If you have any interest in Chinese tea, very soon you will come across the word ‘Wuyi’ or ‘Mt Wuyi’ or ‘Wuyi tea’. Where is this Mt Wuyi?
Location of Mt Wuyi
Mt Wuyi or Wuyishan district is located in the north-western part of the province of Fujian, bordering on Jiangxi province. Such is the importance of Fujian to tea that it is commonly referred to as Northern & Southern Fujian teas, known as Min Bei and Min Nan respectively.
The convention for classifying Chinese tea by geographical locations actually has Fujian province falling into Jiangnan area (for northern Fujian including Mt Wuyi) and Huanan area (for southern Fujian).
If there is any one reason why foreigners would know Mt Wuyi, it is likely due to the celebrated Lapsang Souchang. Wuyi was formerly anglicized as Bohea but of late that term has lost popularity, but not the lapsang souchong.
These humble little tea was the first black tea (red tea if you follow Chinese classification) in China and by the same token, the world as well.
Legend has it that during the Qing dynasty, circa early 17th century, processing of tea leaves were delayed as armies frequently passed through the hills where the tea leaves were grown. To speed up the drying process, a merchant thought of burning pine tree branches to heat the tea leaves.
Subsequently, the tea had a smoky pine taste and richer aroma, adding to its popularity.
Not only was Mt Wuyi the origin of black tea, most likely it where oolong tea originated from as well. I blogged about it previously here: https://peonyts.wordpress.com/2012/01/12/all-about-oolong-part-i/
In fact, Mt Wuyi is home to some of the finest oolong teas in the world. Mt Wuyi has its four famous trees-Big Red Robe, Iron Arhat, White Rooster Crown and Golden Turtle. In fact, some writers consider Big Red Robe to be in a class of its own and added the oddly named ‘Demon Across the Sky’ as its replacement.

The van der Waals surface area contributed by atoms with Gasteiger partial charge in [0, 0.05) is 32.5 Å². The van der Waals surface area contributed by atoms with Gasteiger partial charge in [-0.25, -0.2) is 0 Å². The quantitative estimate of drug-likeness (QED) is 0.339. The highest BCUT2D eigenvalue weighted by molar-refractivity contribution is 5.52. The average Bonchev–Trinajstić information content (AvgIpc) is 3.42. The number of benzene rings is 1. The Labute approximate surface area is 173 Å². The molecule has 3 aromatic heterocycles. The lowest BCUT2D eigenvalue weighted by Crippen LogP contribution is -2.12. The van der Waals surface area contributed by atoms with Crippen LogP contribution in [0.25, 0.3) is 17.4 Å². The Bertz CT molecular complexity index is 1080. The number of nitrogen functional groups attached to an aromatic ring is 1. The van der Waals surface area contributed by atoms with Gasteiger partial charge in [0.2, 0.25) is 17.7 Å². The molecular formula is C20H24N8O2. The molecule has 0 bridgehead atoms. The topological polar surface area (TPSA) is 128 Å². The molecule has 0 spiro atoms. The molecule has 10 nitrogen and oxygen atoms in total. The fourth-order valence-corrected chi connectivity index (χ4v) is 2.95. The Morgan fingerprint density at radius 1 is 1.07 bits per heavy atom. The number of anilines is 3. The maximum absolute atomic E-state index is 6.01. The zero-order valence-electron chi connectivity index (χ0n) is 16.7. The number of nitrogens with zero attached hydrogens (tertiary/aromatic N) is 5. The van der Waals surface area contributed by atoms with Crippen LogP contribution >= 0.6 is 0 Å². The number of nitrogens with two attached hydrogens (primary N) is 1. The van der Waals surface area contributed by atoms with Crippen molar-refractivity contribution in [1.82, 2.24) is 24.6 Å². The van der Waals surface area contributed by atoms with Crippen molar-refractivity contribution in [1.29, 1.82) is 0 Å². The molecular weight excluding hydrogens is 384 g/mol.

The famous tea types of Mt Wuyi do not end there. Among the popular (and less expensive) breeds is my favorite every day tea- Wuyi Rougui.
It has a strong, distinctive aroma that is invigorating and even uplifting. At a fraction of the cost of its more expensive cousins, I like to drink this every day, even when I don’t have guests.
There are literally dozens of different oolongs produced in Mt Wuyi, some of which are virtually unheard of, even in China. I recently stumbled upon a breed called Mei Lan Xiang (not Mi Lan Xiang from Phoenix Mountain) which was not described in my library. Even Google which was usually my best friend only managed one miserable relevant article which confirmed that this little known tea is indeed from the Wuyi area.
All in all, Mt Wuyi has so many types of tea and plays such a vital part in Chinese tea culture that it is virtually impossible for an aficionado not to have drank something from this area before.